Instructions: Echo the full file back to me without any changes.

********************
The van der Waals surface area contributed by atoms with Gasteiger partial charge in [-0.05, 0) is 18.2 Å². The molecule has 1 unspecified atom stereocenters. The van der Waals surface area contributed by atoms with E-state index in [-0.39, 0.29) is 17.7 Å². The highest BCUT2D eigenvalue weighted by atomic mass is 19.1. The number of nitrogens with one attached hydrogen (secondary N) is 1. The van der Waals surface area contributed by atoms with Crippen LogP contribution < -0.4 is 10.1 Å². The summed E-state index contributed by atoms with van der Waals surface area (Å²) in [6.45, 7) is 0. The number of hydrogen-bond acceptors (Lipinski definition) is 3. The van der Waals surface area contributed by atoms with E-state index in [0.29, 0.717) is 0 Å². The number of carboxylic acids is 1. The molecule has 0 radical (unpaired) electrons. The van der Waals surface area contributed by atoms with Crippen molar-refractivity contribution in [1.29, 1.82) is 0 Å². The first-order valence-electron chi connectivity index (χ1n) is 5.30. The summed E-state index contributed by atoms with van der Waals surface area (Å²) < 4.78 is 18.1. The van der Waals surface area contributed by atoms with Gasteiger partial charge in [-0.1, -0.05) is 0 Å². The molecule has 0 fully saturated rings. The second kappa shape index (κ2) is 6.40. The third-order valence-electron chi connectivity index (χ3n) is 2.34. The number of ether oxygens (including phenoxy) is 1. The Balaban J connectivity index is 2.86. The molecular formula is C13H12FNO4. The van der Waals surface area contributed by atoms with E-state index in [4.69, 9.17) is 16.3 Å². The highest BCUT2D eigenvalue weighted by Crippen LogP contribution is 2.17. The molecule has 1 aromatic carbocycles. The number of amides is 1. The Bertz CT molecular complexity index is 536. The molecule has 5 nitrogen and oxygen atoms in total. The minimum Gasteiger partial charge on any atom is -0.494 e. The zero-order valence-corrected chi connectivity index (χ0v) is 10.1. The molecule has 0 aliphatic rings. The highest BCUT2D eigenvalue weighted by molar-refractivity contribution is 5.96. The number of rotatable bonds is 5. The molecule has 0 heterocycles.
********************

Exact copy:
The van der Waals surface area contributed by atoms with Gasteiger partial charge in [-0.05, 0) is 18.2 Å². The molecule has 1 unspecified atom stereocenters. The van der Waals surface area contributed by atoms with E-state index in [-0.39, 0.29) is 17.7 Å². The highest BCUT2D eigenvalue weighted by atomic mass is 19.1. The number of nitrogens with one attached hydrogen (secondary N) is 1. The van der Waals surface area contributed by atoms with Crippen LogP contribution < -0.4 is 10.1 Å². The summed E-state index contributed by atoms with van der Waals surface area (Å²) in [6.45, 7) is 0. The number of hydrogen-bond acceptors (Lipinski definition) is 3. The van der Waals surface area contributed by atoms with E-state index in [0.29, 0.717) is 0 Å². The number of carboxylic acids is 1. The molecule has 0 radical (unpaired) electrons. The van der Waals surface area contributed by atoms with Crippen molar-refractivity contribution in [1.29, 1.82) is 0 Å². The first-order valence-electron chi connectivity index (χ1n) is 5.30. The summed E-state index contributed by atoms with van der Waals surface area (Å²) < 4.78 is 18.1. The van der Waals surface area contributed by atoms with Gasteiger partial charge in [-0.1, -0.05) is 0 Å². The molecule has 0 fully saturated rings. The second kappa shape index (κ2) is 6.40. The third-order valence-electron chi connectivity index (χ3n) is 2.34. The number of ether oxygens (including phenoxy) is 1. The Balaban J connectivity index is 2.86. The molecular formula is C13H12FNO4. The van der Waals surface area contributed by atoms with E-state index in [4.69, 9.17) is 16.3 Å². The highest BCUT2D eigenvalue weighted by Crippen LogP contribution is 2.17. The molecule has 1 aromatic carbocycles. The number of amides is 1. The Bertz CT molecular complexity index is 536. The molecule has 5 nitrogen and oxygen atoms in total. The minimum Gasteiger partial charge on any atom is -0.494 e. The zero-order valence-corrected chi connectivity index (χ0v) is 10.1. The molecule has 0 aliphatic rings. The highest BCUT2D eigenvalue weighted by molar-refractivity contribution is 5.96. The number of rotatable bonds is 5. The molecule has 0 heterocycles.